By Andrew Goddeeris, Online Publications Editor, Vol. 20
“Gentrification” is simultaneously (1) difficult for urban planners and economists to quantify and explain and (2) commonly debated by people of a wide range of backgrounds and experiences. It takes on different connotations for different people, but one common image is that of young, typically white, typically relatively privileged people moving into an area with a large racial minority population and over time raising property values in a way that displaces that minority population. In some cities, like New York City and Washington, D.C., this has happened on a broad scale. There is a tendency, however, amongst many to label certain events or perceptions of in-migration as gentrification (taking on an understandably negative connotation here), when in fact displacement may not be happening at all. Nevertheless, “gentrification” continues to capture the attention of many social justice advocates and urban planners, and our collective understanding of the phenomenon requires constant discourse.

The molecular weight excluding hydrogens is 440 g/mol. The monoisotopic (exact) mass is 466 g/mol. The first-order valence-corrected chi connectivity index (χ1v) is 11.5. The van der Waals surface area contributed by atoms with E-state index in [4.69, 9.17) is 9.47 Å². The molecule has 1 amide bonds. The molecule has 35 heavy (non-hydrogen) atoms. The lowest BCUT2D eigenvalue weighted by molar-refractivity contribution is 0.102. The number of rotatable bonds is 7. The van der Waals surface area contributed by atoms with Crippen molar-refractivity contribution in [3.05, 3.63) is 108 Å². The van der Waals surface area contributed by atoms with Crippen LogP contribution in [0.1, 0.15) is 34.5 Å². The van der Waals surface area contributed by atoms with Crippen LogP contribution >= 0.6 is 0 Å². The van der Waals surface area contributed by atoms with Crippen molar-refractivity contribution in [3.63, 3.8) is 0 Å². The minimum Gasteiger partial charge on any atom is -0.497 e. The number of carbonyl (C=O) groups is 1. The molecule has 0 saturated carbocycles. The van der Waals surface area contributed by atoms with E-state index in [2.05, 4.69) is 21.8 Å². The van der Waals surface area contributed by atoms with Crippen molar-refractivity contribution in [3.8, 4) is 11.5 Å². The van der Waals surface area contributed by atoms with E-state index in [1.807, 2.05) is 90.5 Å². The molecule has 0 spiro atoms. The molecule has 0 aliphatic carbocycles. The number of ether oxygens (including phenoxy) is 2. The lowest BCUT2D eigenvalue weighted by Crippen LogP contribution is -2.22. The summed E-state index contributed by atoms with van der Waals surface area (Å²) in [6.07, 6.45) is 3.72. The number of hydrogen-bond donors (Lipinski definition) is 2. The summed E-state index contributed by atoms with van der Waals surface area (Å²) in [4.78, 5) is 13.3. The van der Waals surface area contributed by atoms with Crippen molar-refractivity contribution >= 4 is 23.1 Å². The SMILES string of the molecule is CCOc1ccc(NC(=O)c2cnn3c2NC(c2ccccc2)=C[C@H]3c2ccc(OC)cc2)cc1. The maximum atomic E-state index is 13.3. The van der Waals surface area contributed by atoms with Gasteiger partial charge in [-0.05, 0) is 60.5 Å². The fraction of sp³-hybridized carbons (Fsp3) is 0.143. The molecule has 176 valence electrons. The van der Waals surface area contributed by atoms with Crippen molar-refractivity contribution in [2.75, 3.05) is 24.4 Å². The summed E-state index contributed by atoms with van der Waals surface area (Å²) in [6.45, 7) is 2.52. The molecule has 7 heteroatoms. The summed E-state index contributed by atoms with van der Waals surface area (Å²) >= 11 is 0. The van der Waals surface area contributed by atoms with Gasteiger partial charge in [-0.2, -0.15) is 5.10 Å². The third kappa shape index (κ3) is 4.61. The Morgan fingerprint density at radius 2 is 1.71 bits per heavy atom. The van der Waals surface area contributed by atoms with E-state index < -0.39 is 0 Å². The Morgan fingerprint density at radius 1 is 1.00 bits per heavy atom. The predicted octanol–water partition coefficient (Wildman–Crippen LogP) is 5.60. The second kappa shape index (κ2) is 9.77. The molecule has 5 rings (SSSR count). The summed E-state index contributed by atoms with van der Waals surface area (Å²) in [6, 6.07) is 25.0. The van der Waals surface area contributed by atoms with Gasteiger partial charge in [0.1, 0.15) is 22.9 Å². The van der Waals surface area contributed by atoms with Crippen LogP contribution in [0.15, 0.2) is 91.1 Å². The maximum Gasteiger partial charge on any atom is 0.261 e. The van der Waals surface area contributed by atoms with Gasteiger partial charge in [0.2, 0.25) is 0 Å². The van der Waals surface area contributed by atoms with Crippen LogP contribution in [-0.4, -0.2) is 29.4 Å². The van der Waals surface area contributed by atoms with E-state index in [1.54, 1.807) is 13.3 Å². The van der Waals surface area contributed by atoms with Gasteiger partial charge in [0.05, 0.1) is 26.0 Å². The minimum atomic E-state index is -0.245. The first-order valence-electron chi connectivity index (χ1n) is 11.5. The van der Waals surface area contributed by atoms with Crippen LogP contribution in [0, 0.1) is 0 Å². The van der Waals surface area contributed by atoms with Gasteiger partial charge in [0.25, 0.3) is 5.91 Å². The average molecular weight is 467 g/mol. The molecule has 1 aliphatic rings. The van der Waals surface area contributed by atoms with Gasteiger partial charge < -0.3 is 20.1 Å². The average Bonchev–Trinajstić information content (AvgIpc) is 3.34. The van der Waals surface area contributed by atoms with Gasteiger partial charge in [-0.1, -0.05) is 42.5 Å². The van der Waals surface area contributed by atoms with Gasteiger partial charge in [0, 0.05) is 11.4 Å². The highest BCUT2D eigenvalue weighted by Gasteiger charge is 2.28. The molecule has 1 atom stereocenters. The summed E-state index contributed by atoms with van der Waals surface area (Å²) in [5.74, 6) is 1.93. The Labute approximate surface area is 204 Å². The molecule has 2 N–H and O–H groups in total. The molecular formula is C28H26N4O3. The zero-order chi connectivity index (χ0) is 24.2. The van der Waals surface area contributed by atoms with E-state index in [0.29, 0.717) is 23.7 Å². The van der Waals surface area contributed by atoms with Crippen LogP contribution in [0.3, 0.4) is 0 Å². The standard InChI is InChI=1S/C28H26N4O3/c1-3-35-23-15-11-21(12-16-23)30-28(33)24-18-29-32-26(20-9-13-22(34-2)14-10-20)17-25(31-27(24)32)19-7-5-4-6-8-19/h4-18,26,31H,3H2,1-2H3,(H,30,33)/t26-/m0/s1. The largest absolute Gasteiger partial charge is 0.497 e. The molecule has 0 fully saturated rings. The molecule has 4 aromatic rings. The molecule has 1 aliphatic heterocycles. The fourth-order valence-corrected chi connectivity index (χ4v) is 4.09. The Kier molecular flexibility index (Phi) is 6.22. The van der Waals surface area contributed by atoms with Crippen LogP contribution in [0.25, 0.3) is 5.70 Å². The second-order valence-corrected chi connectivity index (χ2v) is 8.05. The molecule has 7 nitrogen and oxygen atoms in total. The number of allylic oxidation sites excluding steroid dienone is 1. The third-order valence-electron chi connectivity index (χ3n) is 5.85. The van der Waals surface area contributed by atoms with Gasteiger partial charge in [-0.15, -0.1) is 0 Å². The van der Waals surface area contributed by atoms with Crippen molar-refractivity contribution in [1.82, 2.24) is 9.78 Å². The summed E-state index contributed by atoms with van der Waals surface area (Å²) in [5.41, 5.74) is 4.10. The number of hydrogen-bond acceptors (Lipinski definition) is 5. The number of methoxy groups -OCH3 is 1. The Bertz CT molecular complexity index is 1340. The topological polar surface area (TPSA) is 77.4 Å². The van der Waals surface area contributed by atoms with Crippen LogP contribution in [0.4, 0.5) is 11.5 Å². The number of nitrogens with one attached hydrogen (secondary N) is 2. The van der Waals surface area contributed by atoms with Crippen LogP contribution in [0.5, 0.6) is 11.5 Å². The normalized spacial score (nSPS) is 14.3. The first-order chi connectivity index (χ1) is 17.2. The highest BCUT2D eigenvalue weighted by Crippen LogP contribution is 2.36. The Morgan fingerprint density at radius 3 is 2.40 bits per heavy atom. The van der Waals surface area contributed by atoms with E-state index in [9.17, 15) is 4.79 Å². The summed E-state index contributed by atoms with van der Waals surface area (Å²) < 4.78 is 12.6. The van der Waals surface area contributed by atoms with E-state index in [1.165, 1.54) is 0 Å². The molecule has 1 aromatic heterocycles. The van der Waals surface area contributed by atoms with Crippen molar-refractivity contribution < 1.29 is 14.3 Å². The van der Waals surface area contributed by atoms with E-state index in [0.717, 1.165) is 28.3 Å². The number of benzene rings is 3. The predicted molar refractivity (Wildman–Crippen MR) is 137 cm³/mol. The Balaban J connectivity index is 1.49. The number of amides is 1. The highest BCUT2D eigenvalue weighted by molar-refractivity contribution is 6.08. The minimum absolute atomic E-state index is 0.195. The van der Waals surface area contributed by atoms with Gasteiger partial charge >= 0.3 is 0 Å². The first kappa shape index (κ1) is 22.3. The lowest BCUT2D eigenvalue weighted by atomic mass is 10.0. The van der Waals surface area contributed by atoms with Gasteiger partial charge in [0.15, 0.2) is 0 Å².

A new study introduces research that shows that perhaps a far bigger problem than gentrification (measured as Census tracts shifting from majority-minority to majority-white) is extreme poverty and racial inequality. Far more Census tracts have remained mired in extreme poverty or slipped into extreme poverty than tracts have dramatically shifted racial composition, and the study and subsequent articles on the subject have argued that the more pressing concern is seriously addressing and ameliorating this inequality.
This post should not be construed as support for the articles mentioned, but it is intended to complicate the dialogue surrounding gentrification, and to push people like myself who are deeply concerned about social justice and inequality in American cities to be more purposeful and deliberate when we talk about these issues.